I’ve officially been back teaching 7th grade for two weeks now while simultaneously being a new(ish) mom, and surprisingly (?) things are going really quite smoothly.
Well, for the most part. (There have been a few days during 1st hour that I’m a bit of a zombie from how many times I woke up the night before because the baby’s been a bit congested recently, but I digress.)
Everyone’s been asking me about how I’m handling the transition from stay-at-home mom to working mom, and at first, I could only tell them that it was pretty rough (on both me AND Raven). My first few days back at work, I was constantly worried in the back of my mind about how the baby was doing, and if she was eating enough, and how she was probably beyond confused by all the new schedule changes. Then at home, I was worried about work because I’d always counted on being able to stay after school as late as I needed to in order to finish up everything, and this year I wasn’t going to have that luxury.
And then I remembered hearing someone say a long time ago (maybe it was my mom?) that when you’re at work, be at work. When you’re at home, be at home.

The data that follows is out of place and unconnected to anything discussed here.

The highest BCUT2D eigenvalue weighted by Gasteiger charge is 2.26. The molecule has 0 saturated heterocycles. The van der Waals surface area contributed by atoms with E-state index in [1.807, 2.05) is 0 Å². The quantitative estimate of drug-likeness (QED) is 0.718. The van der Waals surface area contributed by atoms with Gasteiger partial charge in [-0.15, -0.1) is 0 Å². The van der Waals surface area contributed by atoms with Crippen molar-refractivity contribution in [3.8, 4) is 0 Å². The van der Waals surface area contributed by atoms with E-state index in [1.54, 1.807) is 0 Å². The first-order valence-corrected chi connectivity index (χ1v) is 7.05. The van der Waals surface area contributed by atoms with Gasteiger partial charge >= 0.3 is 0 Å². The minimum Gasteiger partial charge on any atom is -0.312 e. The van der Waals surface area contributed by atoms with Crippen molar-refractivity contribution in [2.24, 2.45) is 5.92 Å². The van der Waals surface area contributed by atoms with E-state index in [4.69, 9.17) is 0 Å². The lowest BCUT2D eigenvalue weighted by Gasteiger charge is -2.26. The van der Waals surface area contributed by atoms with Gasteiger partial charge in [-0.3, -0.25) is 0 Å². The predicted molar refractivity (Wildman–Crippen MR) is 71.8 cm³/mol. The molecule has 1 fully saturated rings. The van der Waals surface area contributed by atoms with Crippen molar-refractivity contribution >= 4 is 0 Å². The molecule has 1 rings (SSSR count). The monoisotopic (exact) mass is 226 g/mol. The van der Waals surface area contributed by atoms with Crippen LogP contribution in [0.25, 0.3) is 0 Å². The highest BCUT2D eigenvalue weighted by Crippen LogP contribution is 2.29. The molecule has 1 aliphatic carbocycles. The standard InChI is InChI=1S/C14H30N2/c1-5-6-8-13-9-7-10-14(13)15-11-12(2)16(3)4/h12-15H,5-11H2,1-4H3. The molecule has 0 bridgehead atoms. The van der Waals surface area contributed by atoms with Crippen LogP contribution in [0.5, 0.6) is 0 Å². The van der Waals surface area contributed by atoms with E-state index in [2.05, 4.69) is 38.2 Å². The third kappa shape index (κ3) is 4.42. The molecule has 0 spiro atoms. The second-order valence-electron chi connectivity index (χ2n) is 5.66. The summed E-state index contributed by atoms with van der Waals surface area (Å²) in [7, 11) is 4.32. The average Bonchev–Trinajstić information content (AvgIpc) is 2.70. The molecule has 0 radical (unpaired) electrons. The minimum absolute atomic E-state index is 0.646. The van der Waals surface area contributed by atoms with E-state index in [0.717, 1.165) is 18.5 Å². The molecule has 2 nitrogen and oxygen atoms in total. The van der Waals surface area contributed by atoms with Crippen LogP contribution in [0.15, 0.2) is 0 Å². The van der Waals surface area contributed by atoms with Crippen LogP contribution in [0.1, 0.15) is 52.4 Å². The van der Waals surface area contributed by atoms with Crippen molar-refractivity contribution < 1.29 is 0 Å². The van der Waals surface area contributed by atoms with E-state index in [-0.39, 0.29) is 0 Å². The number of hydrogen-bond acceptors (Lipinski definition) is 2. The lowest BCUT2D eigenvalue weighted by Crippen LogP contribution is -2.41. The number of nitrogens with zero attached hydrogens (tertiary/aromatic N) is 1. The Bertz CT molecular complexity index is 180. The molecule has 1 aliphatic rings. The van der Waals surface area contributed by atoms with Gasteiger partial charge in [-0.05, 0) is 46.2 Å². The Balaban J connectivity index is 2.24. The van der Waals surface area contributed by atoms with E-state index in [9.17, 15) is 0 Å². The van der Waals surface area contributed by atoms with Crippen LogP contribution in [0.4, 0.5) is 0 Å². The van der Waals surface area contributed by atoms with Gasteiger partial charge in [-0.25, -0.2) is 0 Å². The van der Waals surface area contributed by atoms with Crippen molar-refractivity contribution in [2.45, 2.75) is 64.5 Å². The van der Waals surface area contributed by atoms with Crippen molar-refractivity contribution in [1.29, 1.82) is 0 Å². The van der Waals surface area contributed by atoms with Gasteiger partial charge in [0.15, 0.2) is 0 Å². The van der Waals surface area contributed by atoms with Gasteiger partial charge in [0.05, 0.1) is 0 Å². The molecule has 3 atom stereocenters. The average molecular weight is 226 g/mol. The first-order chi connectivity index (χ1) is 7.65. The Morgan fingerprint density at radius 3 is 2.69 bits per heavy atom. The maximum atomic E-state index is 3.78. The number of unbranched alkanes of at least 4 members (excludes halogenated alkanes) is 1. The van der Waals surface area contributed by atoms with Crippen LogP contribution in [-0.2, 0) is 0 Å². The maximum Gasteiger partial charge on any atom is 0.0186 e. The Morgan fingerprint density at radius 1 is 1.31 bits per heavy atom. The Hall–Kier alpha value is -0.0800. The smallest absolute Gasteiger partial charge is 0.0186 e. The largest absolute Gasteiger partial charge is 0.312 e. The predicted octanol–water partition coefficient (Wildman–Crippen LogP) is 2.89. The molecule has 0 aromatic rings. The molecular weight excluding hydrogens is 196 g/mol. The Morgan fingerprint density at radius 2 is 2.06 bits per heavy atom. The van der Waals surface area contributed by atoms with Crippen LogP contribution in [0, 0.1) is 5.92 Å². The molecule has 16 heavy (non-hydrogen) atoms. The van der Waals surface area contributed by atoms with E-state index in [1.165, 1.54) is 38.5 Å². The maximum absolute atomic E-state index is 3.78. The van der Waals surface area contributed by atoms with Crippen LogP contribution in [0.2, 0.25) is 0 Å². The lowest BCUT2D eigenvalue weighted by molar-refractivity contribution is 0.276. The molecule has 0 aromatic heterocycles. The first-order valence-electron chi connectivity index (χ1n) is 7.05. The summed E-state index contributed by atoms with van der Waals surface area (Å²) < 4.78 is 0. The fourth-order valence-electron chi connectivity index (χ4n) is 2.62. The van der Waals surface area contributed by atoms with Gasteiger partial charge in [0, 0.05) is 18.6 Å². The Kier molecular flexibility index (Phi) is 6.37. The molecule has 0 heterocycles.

So simple, right? Yet for about a week I had been doing everything but that, which was the reason for all my superfluous stress and worry and anxiety.
This week though, I think I really started to get it—I started to learn to compartmentalize so that when I was at work, I was just focusing 100% on work, and when I was home, I was 100% focused on home. It’s meant that I’ve been able to be a lot more productive, feel a whole lot less of the infamous mom guilt, and enjoy what each moment is meant to be focused on.
Because this is how I look at it—I’m going to be at work anyway, so which is better: being mentally present there and managing my time as wisely as possible by keeping my focus, or letting myself get consumed because I’m not at home, which will lead to decreased work effectiveness AND decreased home effectiveness, and just make me more stressed overall?
So there you have it—
One secret of the good life.
What’s your secret for keeping the balance?